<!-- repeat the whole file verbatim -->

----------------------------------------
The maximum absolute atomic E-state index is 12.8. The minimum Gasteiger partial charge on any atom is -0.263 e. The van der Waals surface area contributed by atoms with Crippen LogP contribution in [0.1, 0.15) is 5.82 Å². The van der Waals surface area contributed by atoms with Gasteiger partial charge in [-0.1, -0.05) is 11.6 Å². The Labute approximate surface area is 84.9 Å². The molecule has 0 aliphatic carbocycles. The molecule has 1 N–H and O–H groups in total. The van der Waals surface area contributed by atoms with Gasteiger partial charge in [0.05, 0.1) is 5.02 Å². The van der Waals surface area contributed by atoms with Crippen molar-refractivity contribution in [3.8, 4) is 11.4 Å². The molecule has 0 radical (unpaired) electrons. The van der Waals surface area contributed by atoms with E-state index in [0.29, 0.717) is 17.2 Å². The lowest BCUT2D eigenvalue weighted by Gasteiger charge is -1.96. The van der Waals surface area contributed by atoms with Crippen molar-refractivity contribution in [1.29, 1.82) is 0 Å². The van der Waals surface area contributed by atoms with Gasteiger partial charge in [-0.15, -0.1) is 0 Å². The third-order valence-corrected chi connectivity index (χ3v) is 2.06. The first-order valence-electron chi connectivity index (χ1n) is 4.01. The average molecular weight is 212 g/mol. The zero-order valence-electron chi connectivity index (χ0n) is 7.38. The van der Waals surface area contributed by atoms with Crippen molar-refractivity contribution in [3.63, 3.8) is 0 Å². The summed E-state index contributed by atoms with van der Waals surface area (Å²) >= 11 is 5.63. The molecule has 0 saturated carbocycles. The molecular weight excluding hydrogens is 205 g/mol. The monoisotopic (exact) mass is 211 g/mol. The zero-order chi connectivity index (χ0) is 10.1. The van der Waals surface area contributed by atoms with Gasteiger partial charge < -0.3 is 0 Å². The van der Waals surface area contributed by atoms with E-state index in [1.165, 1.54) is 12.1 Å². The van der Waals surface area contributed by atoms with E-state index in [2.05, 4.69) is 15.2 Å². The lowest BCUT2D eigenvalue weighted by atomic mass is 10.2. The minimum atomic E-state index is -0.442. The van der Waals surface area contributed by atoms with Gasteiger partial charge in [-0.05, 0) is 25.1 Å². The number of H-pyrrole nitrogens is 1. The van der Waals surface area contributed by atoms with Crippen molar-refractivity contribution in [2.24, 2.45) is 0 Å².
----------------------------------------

The maximum absolute atomic E-state index is 12.8. The minimum Gasteiger partial charge on any atom is -0.263 e. The van der Waals surface area contributed by atoms with Crippen LogP contribution in [0.1, 0.15) is 5.82 Å². The van der Waals surface area contributed by atoms with Gasteiger partial charge in [-0.1, -0.05) is 11.6 Å². The Labute approximate surface area is 84.9 Å². The molecule has 0 aliphatic carbocycles. The molecule has 1 N–H and O–H groups in total. The van der Waals surface area contributed by atoms with Gasteiger partial charge in [0.05, 0.1) is 5.02 Å². The van der Waals surface area contributed by atoms with Crippen molar-refractivity contribution in [3.8, 4) is 11.4 Å². The molecule has 0 radical (unpaired) electrons. The van der Waals surface area contributed by atoms with E-state index in [0.29, 0.717) is 17.2 Å². The lowest BCUT2D eigenvalue weighted by Gasteiger charge is -1.96. The van der Waals surface area contributed by atoms with Crippen molar-refractivity contribution in [1.29, 1.82) is 0 Å². The van der Waals surface area contributed by atoms with Gasteiger partial charge in [-0.15, -0.1) is 0 Å². The third-order valence-corrected chi connectivity index (χ3v) is 2.06. The first-order valence-electron chi connectivity index (χ1n) is 4.01. The average molecular weight is 212 g/mol. The zero-order valence-electron chi connectivity index (χ0n) is 7.38. The van der Waals surface area contributed by atoms with Crippen molar-refractivity contribution in [3.63, 3.8) is 0 Å². The summed E-state index contributed by atoms with van der Waals surface area (Å²) >= 11 is 5.63. The molecule has 0 saturated carbocycles. The molecular weight excluding hydrogens is 205 g/mol. The monoisotopic (exact) mass is 211 g/mol. The zero-order chi connectivity index (χ0) is 10.1. The van der Waals surface area contributed by atoms with Gasteiger partial charge < -0.3 is 0 Å². The van der Waals surface area contributed by atoms with E-state index in [1.165, 1.54) is 12.1 Å². The van der Waals surface area contributed by atoms with E-state index in [2.05, 4.69) is 15.2 Å². The lowest BCUT2D eigenvalue weighted by atomic mass is 10.2. The minimum atomic E-state index is -0.442. The van der Waals surface area contributed by atoms with Gasteiger partial charge in [-0.05, 0) is 25.1 Å². The number of H-pyrrole nitrogens is 1. The van der Waals surface area contributed by atoms with Crippen molar-refractivity contribution in [2.24, 2.45) is 0 Å².